Monday, April 13, 2009

One's essence in writing

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We may never be fully able to walk a mile in someone else's shoes, or know what life is like for them, especially if we don't know them personally, but I think blogging as good as it'll get without being bilaterally personal.

I like the idea of Twitter and initially found it very interesting, but now wonder about its real place in a social networking market including the likes of Facebook. If blogging is like reading someone's diary, Facebook is like leafing through their letters or wallet and Twitter is like poking them every half hour or so and asking "what're you thinking?" Ideally, the way it works is that you check it very regularly throughout the day and you can see what your friends and 'friends' are thinking without actually having to ask. It is the status bar on social networking sites given a free rein to go nuts. It is social networking for those with short attention spans. Who really has the time to check it really often if they're not a student/self-employed or have a really IT-based job? For me personally I don't like that fact that you can't really keep up with it by checking it once or twice a day unlike other forms of media. Have more than a dozen friends who are active on twitter and it soon becomes nigh on impossible. The idea is great, but in practice maybe not the thing for me.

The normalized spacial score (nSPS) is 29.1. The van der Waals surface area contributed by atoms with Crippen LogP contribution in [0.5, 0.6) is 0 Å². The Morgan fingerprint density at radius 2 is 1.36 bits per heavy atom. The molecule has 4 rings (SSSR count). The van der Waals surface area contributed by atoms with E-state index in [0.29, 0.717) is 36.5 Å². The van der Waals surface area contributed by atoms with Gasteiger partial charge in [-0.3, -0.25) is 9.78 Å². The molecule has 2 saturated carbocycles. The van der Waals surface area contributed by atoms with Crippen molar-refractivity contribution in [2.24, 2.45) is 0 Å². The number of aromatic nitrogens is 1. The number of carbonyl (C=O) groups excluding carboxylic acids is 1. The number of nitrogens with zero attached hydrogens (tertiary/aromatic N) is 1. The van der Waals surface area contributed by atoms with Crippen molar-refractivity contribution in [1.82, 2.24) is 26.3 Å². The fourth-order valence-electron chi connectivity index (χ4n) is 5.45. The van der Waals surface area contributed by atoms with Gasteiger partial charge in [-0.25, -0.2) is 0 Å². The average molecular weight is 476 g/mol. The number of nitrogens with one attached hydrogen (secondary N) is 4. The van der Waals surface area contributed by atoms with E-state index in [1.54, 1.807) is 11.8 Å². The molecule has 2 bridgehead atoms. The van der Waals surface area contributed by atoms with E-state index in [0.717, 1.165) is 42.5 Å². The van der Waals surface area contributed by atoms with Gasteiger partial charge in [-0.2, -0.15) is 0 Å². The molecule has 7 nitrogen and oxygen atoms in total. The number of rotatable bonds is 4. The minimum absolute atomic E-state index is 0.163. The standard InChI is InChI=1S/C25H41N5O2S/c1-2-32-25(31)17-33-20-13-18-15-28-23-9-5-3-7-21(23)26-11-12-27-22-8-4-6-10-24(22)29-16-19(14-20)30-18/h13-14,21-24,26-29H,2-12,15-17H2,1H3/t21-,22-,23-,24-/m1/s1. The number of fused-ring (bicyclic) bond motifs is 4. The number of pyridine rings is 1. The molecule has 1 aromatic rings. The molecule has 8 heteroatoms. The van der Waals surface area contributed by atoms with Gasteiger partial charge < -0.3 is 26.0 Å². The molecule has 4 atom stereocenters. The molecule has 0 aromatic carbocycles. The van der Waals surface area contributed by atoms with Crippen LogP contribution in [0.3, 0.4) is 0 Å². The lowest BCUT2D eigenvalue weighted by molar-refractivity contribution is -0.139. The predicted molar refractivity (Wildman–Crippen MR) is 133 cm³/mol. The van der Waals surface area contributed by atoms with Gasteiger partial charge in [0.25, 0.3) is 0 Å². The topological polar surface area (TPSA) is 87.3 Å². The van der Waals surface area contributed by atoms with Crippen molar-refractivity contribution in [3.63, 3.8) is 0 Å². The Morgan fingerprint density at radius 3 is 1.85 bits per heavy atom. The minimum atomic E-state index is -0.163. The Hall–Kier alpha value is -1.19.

But blogging is so much more free. It gives the writers a blank canvas to work with, and no word restriction. And as said, it is pretty much a diary, or at least as much of a diary as the writers like to share with the world. With all that freedom, people do make the most of it, either with a regular flow of short articles, like a very fleshed out Twitter, or less regular longer posts. Either way, it does resemble a diary, and it is so much easier for readers to map out their thoughts chronologically.

Now for me, I'm rather lazy. Once I get typing it comes out, but it's taking that push to start writing. Also my life is only interesting at times, and for the most part can be rather repetitive and mundane, at least from an outsider's point of view. But nonetheless I do like reading those of others, and by doing so, getting to know people with lives different from my own. It's interesting, maybe a tad voyeuristic, but what aspect of social networking isn't these days?

1 Response to One's essence in writing

20 April 2009 at 23:31

I completely agree with the twitter thing. I don't even used facebook/myspace unless I want to look up an old boyfriend. I like the freedom blogging offers.